Gumble came from Florida where weightlifting was a official high school sport. 

“I started it because it was something I competed in in high school. In Florida, it is a varsity sport, so you have your teams,” said Gumble. “You develop team comradery and you develop a family within your team like you do in football, basketball, or any other team sport. That was what it was like in Florida at the last school I was at. The goal is to develop this club and hopefully the IHSAA will see it through as a varsity sport in the next 5 to 10 years.”

Making power lifting an official sport in Indiana would not make us outliers. Many other states are adding it as an official sport. According to Gumble, Minnesota and Arizona have it as well as many southern states. 

“Last year at the high school state meet there were at least 10 schools,” said Gumble. “Some schools brought one lifter but other schools like Crown Point have a whole club team and brought between eight and 12 lifters with them.”

If you are worried that you are not the best athlete or star of a team, but want to compete against other Indiana schools, Gumble said that is not an issue either. 

“You do not have to be the all-star athlete of a tradition sport to be good at weight lifting. A lot of times it is not the guy who is the all-star or the first stringer but they just have this natural knack for bar-bell movements, or they are just made for it,” said Gumble. 

Senior Noah Lukinovich has not played a sport in high school, so he was a little worried about being behind, however, that has not been an issue.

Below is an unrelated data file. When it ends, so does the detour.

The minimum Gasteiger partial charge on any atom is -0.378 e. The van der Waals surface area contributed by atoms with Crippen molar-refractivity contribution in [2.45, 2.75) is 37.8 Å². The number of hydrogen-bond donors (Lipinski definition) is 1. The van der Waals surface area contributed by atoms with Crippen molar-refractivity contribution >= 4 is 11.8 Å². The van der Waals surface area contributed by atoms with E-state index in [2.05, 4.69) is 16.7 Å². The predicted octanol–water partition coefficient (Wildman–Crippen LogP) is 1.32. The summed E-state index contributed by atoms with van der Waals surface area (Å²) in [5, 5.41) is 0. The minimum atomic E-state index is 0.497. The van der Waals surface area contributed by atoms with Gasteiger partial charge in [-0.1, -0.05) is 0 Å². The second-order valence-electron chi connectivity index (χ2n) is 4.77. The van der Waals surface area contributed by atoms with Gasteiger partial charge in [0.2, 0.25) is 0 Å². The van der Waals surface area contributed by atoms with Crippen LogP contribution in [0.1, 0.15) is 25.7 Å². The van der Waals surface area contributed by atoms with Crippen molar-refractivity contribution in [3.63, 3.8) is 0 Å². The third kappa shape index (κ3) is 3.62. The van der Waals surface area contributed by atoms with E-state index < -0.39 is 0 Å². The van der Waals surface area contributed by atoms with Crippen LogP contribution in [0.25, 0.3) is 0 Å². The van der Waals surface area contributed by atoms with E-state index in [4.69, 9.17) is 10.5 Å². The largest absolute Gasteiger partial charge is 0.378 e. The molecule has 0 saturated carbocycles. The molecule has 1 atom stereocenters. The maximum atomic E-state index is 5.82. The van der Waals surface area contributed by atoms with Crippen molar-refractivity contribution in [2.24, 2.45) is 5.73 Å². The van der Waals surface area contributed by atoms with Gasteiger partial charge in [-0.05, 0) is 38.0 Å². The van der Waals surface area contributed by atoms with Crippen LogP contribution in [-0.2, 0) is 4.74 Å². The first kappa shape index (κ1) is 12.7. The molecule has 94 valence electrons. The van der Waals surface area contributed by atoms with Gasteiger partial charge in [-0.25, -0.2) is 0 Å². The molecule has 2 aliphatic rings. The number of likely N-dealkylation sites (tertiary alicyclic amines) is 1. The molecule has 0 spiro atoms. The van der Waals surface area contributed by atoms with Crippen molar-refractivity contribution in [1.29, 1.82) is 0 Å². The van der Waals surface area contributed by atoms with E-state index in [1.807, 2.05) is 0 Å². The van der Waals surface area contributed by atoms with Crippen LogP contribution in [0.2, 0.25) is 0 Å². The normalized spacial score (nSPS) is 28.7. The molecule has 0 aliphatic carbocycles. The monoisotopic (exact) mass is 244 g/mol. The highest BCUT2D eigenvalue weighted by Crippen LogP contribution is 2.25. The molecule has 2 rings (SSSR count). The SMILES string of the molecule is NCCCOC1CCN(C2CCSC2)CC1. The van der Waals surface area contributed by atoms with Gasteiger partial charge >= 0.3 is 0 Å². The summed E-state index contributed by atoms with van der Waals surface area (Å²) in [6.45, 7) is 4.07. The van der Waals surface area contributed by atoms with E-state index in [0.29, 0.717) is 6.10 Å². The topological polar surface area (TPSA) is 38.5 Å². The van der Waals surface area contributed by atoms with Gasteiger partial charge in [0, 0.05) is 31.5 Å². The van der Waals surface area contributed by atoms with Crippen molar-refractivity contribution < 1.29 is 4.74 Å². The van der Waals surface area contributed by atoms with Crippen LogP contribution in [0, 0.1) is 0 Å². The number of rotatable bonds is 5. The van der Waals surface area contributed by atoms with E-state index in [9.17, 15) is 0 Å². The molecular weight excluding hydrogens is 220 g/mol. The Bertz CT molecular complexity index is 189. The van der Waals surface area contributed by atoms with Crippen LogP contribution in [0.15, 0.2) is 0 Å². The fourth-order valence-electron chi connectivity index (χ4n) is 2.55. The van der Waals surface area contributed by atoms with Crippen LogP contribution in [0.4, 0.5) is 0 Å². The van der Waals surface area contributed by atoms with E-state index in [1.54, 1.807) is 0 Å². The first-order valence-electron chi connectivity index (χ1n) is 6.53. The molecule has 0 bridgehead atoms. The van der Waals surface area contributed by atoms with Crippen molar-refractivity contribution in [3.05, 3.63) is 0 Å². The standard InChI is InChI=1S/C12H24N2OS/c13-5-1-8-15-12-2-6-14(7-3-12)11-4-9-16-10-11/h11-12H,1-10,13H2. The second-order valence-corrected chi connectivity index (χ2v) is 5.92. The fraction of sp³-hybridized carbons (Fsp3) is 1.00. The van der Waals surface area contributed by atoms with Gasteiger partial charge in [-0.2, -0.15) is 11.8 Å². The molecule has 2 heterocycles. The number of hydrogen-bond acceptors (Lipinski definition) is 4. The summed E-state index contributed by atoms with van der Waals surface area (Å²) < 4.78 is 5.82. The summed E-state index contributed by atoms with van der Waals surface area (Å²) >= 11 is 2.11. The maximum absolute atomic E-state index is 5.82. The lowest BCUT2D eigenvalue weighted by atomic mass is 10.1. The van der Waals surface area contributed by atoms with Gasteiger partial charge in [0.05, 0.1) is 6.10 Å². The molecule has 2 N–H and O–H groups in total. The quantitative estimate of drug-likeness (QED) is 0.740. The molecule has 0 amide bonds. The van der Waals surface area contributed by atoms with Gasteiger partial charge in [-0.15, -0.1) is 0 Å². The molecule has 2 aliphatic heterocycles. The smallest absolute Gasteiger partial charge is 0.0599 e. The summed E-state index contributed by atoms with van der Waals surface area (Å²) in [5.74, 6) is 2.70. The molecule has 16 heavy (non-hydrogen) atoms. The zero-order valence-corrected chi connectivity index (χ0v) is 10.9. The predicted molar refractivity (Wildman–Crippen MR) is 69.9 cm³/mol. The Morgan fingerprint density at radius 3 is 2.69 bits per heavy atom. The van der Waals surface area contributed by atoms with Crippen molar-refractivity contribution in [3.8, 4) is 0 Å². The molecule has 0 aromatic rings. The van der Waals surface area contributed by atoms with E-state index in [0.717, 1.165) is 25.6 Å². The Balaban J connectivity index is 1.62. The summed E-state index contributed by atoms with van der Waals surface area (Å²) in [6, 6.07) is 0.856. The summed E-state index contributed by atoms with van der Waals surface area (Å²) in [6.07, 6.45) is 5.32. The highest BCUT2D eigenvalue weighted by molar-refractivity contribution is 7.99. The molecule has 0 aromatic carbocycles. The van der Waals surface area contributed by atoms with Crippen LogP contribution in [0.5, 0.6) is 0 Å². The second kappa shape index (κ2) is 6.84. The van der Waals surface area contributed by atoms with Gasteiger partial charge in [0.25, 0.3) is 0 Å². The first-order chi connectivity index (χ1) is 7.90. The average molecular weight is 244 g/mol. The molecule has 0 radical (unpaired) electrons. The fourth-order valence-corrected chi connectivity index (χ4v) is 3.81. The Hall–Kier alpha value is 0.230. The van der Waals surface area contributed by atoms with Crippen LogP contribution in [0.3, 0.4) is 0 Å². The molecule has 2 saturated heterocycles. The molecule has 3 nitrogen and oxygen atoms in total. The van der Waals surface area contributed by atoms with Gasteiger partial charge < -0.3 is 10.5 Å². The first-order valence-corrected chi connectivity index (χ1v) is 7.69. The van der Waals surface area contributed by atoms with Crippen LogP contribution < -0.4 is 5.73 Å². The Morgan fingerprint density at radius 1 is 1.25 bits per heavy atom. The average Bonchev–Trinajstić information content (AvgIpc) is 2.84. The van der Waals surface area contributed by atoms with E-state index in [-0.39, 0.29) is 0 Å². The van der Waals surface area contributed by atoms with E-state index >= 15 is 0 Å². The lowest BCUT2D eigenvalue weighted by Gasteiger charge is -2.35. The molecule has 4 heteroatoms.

“I was not sure I would be a top priority for coach Gumble, be he definitely gives me and everybody else the attention that they need. He also gives great instructions even for athletes at all different levels of experience,” he said.

Senior Gary Schultz has plenty of experience lifting and joined the team after football season because he just enjoyed lifting and working with Gumble. But his goals have changed a little since when he joined. 

“I want to lose weight while my lifts go up,” he said. “It’s fun to do it for Coach Gumble, too, because he is always smiling and really enjoys what he does.”

Gumble said, “I am passionate about weight lifting. It has tremendous transfer and benefits to sports performance.”


Cost: Free

When: After school most days or before school on Mondays and Wednesdays. Talk to Gumble for more time information. 

Questions: Talk to Gumble in the weight room after school or email him at dgumble@nafcs.k12.in.us

J1 students reflect on student anxiety

Story by Emily Butrum and Madison Coleman

As the school year progresses, so does the work. Throughout the school year, the average student’s workload increases, and oftentimes they can find themselves overwhelmed. 

Anxiety can be built up by small situations or a big event, which can become a combination of school and life outside of school. According to the National Institutes of Health, nearly one in three of all adolescents ages 13 to 18 will experience an anxiety disorder. With the schools population of 1,400, that leaves roughly 467 students in our school are likely suffering from anxiety. 

Anxiety is defined as a body’s natural response to stress, according to the National Institute of Mental Health. Every student will typically feel anxiety throughout his or her high school experience. However, students who experience a constant anxious feeling most days for at least six months may have a problem larger than healthy anxiety or stress.